5–6 pm ET
Abigail Hadeed, Self-Portrait, 2020, Courtesy the artist.
In the Studio: Abigail Hadeed
Americas Society hosted the Trinidadian artist and photographer Abigail Hadeed on Instagram Live to discuss her work.
Abigail Hadeed was in conversation with Rachel Remick, assistant curator of Visual Arts. This program was held in conjunction with our current exhibition, Tropical is Political: Caribbean Art Under the Visitor Economy Regime. The artist discussed her work in the exhibition as it relates to her artistic practice.
Join us live on Instagram from your cell phone, or watch on YouTube after, for a series of remote visits to artists' studios to bring Americas Society's Visual Arts public programs to your home. Check out the series playlist.
About the artist:
Abigail Hadeed (b. 1963, Port of Spain, Trinidad) is a Trinidad-born and based artist and photographer, who has been documenting Caribbean cultural traditions, environments and peoples for over 30 years. She is an outlier at heart, drawn to the overlooked: people on the periphery, mundane objects, flowers long past their bloom. Hadeed’s work seeks to advance concerns of the history of the wider Caribbean, a complex story of slavery, migration, mercantilism, trade, transportation, transmigration and alienation. She continues to strive to put a face to what history has denied; to interrogate the Caribbean Region at the crossroads of an unresolved past and an impending future. In 2020, Hadeed received two honorable mentions for her work in the International Photography Awards (The Island and I are One) and the Budapest Photography Awards (Still Life Still Lives - Not so Enchanted). In 2021, Cornell University’s Dark Laboratory awarded Hadeed’s ‘Warriors of Huracán’ with the first prize in photography awards. Hadeed has also represented Trinidad and Tobago at 1998 São Paulo Biennial and the 2006 Havana Biennial. In 2022, Hadeed was awarded a Mellon Grant through its inaugural cohort of Art x Tech Fellows for Digital Junkanoo, the newly funded lab as a part of the Diaspora Solidarities Lab (DSL) Mellon Grant for the fall of 2022.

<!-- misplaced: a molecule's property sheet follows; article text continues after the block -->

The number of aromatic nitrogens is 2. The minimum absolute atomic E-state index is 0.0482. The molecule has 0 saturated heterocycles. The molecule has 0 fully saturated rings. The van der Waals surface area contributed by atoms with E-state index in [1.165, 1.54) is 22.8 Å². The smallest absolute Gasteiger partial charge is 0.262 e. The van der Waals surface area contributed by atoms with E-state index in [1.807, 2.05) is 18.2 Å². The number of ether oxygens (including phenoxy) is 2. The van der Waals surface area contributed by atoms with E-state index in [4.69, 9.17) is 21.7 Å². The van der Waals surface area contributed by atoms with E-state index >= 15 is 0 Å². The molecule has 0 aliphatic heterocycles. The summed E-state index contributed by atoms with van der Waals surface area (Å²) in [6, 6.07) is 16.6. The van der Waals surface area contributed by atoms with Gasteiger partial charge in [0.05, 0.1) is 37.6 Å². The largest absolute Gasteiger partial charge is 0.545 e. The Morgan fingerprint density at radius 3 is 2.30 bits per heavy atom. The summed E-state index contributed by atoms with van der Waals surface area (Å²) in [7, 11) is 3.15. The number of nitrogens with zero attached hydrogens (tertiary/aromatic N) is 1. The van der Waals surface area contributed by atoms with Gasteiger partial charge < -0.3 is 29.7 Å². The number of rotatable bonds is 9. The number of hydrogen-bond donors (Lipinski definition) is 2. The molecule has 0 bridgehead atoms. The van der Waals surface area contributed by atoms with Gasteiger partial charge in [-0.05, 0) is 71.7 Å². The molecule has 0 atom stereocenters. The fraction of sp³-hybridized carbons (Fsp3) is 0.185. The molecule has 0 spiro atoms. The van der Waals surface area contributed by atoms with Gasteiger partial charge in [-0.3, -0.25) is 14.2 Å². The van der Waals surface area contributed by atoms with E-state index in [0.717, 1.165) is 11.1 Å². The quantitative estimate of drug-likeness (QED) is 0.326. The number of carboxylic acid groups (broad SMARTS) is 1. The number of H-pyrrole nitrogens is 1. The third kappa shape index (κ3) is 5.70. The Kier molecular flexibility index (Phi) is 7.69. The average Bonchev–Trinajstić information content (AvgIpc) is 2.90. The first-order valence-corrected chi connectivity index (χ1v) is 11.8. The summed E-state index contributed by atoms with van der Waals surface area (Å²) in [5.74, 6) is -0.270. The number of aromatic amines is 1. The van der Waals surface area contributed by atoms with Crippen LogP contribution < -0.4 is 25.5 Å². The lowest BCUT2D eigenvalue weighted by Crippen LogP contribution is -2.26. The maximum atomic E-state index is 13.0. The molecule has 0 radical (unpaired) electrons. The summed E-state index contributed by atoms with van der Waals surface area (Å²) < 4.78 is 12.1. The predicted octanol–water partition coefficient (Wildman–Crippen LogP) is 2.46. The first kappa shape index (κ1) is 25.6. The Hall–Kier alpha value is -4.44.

More digital content from Visual Arts at Americas Society:
- Check out the current exhibition Tropical is Political: Caribbean Art Under the Visitor Economy Regime.
- Check out the current iteration of our Flag Series: nibia pastrana santiago –
YOUR ISLAND HERE.
- Read about the previous exhibition Geles Cabrera: Museo Escultórico.
- Read the exhibition catalogue for This Must Be the Place: Latin American Artists in New York, 1965–1975.
- Watch videos of recent events:
In the Studio Series
Major support for Tropical is Political in both Americas Society and MAC is provided by The Andy Warhol Foundation for the Visual Arts. The presentation of Tropical is Political: Caribbean Art Under the Visitor Economy Regime is made possible in part by the National Endowment for the Arts; by public funds from the New York City Department of Cultural Affairs in partnership with the City Council; by the New York State Council on the Arts with the support of the Office of the Governor and the New York State Legislature; by Etant donnés Contemporary Art, a program from Villa Albertine and FACE Foundation, in partnership with the French Embassy in the United States, with support from the French Ministry of Culture, Institut français, Ford Foundation, Helen Frankenthaler Foundation, CHANEL, and ADAGP; and by the Smart Family Foundation of New York. Americas Society acknowledges the generous support from the Arts of the Americas Circle contributors: Estrellita B. Brodsky, Virginia Cowles Schroth, Emily A. Engel, Diana Fane, Galeria Almeida e Dale, Isabella Hutchinson, Carolina Jannicelli, Vivian Pfeiffer, Phillips, Gabriela Pérez Rocchietti, Erica Roberts, Sharon Schultz, Diana López and Herman Sifontes, and Edward J. Sullivan. The presentation of the exhibition at MAC in San Juan is made possible by support from the Teiger Foundation.